Postcard from Tokyo

After her test aboard Sanceo, US dressage team silver medalist Sabine Schut-Kery seemed in awe of what she’d just accomplished

Go behind the scenes at the 2020 Olympic equestrian dressage competition

Text and photos by Diana De Rosa

The equestrian competition at the 2020 Tokyo Olympic Games is the ninth I’ve covered—and it’s different from any other. By now you know all about the Games’ postponement from 2020 to 2021, the absence of cheering fans in the stands, and the severe restrictions imposed on the athletes, officials, media, and others, in an attempt to control the spread of COVID-19.

These unprecedented events have made for some unusual sights here in Tokyo, but the dressage, eventing, and jumping competitions have gone on, and they’ve produced some memorable moments, both on the “field of play” and behind the scenes. Enjoy this visual postcard with a look at some of the unique scenes that didn’t make it into the TV and streaming broadcasts.

Here I am outside my hotel in Tokyo, waiting to catch a bus to the equestrian venue. All accredited photographers are issued one of these identifying vests, which are also practical because of all the pockets to hold camera gear and other items that need to be easily accessible while we’re shooting.

At the Venue

There were so many restrictions placed on the media and others to ensure we did not spread COVID-19 that at times you had to be creative. We were told no loud clapping or shouting, as both could cause the virus to spread. The Swedish team solved the clapping issue by creating a large but soft pair of clapping hands (wielded by chef d’équipe Bo Jenå) every time they came out to support their riders.
Even though there weren’t any “spectators,” supporters were there to cheer on their teams (in a subtle way). You didn’t have the screaming and yelling with huge flags all over as in years past, but they still did have some smaller models, as shown by members of the Australian contingent in the “kiss and cry” area overlooking the main arena.
Even the judges and scribes had to maintain social distancing, but they were allowed a closer contact in pairs as they did their daily march back and forth to the judges’ booths.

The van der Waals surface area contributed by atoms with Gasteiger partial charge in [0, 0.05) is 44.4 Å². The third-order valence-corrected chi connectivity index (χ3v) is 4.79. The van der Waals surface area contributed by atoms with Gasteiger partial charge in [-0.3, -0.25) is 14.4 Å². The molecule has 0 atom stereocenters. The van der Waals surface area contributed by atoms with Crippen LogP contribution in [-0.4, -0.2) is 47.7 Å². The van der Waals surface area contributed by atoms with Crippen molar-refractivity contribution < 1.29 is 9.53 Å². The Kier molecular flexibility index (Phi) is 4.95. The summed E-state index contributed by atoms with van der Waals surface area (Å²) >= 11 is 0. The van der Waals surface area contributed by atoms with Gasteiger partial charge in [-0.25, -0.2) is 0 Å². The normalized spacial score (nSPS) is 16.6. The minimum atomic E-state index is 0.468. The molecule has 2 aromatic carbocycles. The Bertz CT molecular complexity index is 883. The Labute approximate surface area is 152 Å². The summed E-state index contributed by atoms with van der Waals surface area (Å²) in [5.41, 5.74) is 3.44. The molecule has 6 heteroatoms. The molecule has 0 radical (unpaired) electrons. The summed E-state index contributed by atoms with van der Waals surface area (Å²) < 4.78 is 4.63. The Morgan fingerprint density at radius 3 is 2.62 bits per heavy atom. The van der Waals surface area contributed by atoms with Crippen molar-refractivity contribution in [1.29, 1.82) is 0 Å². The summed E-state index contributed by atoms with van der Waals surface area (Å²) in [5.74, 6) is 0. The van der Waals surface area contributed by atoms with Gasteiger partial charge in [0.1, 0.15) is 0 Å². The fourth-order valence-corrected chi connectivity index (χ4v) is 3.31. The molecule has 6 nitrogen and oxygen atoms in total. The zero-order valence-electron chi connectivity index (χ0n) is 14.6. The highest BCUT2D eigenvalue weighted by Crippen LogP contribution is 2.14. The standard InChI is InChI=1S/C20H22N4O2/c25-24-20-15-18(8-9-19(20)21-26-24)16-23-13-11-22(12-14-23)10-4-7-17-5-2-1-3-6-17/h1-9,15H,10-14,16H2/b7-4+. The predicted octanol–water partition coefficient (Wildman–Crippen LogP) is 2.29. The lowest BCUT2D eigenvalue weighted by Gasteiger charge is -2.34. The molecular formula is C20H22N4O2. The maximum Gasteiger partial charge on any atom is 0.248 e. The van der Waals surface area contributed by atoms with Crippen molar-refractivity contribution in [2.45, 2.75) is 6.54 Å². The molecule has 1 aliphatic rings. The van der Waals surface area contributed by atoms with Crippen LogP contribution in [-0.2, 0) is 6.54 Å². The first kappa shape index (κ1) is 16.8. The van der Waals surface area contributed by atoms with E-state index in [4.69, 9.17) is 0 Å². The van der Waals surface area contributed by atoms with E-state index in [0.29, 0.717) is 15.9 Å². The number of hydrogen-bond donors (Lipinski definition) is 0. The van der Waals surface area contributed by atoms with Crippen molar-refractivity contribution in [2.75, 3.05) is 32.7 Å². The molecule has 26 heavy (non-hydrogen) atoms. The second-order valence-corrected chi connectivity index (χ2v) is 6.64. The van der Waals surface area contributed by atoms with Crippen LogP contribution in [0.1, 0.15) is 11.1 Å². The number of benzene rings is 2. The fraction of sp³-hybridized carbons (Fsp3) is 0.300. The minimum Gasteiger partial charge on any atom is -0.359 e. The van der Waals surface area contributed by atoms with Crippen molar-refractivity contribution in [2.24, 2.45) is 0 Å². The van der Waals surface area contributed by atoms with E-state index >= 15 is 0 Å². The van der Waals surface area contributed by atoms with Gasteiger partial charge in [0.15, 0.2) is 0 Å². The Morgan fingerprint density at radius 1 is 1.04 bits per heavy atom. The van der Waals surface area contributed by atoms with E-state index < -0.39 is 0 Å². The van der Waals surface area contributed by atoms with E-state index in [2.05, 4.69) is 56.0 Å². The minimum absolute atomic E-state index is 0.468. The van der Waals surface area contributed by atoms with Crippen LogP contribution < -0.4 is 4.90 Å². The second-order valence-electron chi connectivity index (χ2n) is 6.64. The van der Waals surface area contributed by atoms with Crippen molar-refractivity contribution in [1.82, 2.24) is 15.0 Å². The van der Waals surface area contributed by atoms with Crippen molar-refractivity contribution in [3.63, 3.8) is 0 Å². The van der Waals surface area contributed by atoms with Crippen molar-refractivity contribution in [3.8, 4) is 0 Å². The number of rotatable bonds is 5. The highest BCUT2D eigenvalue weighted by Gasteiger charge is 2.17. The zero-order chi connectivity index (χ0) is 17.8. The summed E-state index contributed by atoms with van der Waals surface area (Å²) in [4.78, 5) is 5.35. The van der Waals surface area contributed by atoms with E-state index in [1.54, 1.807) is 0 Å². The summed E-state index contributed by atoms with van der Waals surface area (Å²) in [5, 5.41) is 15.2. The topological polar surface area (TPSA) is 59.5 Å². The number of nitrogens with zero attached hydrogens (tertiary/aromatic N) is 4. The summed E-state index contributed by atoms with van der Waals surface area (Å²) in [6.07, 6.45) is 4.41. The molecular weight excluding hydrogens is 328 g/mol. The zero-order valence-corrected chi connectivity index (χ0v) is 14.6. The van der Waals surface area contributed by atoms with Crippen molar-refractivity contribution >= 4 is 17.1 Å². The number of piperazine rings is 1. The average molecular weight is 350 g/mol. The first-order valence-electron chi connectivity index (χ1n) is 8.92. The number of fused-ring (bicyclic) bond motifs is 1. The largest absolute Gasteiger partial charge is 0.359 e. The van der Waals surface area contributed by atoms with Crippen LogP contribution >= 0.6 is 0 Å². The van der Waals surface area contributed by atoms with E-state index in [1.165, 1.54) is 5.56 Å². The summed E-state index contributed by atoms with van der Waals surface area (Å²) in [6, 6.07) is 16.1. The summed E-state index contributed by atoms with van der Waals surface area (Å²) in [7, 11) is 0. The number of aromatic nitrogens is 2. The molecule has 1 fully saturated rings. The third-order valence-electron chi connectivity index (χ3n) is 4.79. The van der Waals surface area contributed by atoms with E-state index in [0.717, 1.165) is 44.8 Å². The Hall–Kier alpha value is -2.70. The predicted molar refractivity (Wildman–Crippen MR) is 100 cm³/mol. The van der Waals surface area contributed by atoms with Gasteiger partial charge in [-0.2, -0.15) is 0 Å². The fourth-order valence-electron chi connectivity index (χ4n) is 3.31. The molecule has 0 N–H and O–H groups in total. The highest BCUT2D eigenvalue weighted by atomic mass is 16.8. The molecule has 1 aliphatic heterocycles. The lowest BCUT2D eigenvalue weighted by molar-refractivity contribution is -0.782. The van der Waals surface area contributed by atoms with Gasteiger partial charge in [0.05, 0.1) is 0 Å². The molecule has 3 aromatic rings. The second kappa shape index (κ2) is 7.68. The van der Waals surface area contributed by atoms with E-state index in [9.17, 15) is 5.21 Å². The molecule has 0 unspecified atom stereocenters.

There wasn’t any doubt whether a rider was happy with a performance, but they all showed it in their own way. Some mugged for the photographers (Netherlands’ Hans Peter Minderhoud on Dream Boy), while many hugged their horses as best they could (Portugal’s Rodrigo Torres on Fogoso).
Great care was taken by the staff and the volunteers to ensure that the footing was always the best it could be.

The COVID Effects

The amount of COVID testing required to attend the Olympics was overwhelming. Accredited personnel had to get two tests within 96 and 72 hours before heading to Japan. We were tested again upon arrival; then we were given test tubes that we had to submit for the next three days and then every four days after that. There was a temperature monitor in the lobby of the hotel, and each day we had to take and report our temperature.

It was sad that no spectators were allowed, but the truth was that it meant that no accredited media personnel were denied entrance to the venues because of pandemic-related occupancy limits—which is what organizers originally thought they would have to do—because we could spread out into the areas where the spectators should have been. Here’s a look at some of the other photographers and a peek at those empty seats at the main equestrian venue, Baji Koen Equestrian Park, where the dressage competition was held.

Getting Around Tokyo

In Japan, you see young and old alike riding bicycles, day and night.
The transportation central location was called the MTM, and it ran on the clock. If the shuttle bus was supposed to arrive at 6:03 and leave at 6:04, that’s exactly what happened. If you tried to wave them down, the drivers would wave back and keep going. But the good news was that we could depend on the buses and the schedule.
Police and security were everywhere. You weren’t sure whether to feel protected or that all eyes were on you so you’d better watch your step.
In my hotel, a security man sat by the front door, and if you wanted to go out you had to write it down. Since we were only allowed 15 minutes to visit a local supermarket, there really wasn’t much else we could do. And when it was time to take a media shuttle bus to the competition venue, a volunteer walked you to the pickup point and a security person was always present at the bus stop.

The Glamorous Life of Equestrian Media

Working at an Olympic Games is not a ritzy business! The media hotel rooms were smaller than a horse’s stall. And just imagine being a photographer with lots of equipment, and trying to keep the room organized enough to be able to find what you needed when you needed it.
Morning meals in Tokyo were interesting by Western standards. The photo shows a typical breakfast offering: miso and corn soup, salad, Japanese selections, custard, eggs, and bacon.

Konnichiwa, Tokyo!

Although we weren’t allowed to wander the city because of pandemic restrictions, my hotel was in the center of a very New York City-type area, with buildings and stores everywhere. So, on our march to the buses, day and night, we were able to catch some of the flavor of Japan’s biggest city.

I hope you’ve enjoyed this look behind the scenes at the 2020 Tokyo Olympic Games. Congratulations to Team USA on your dressage silver medal!


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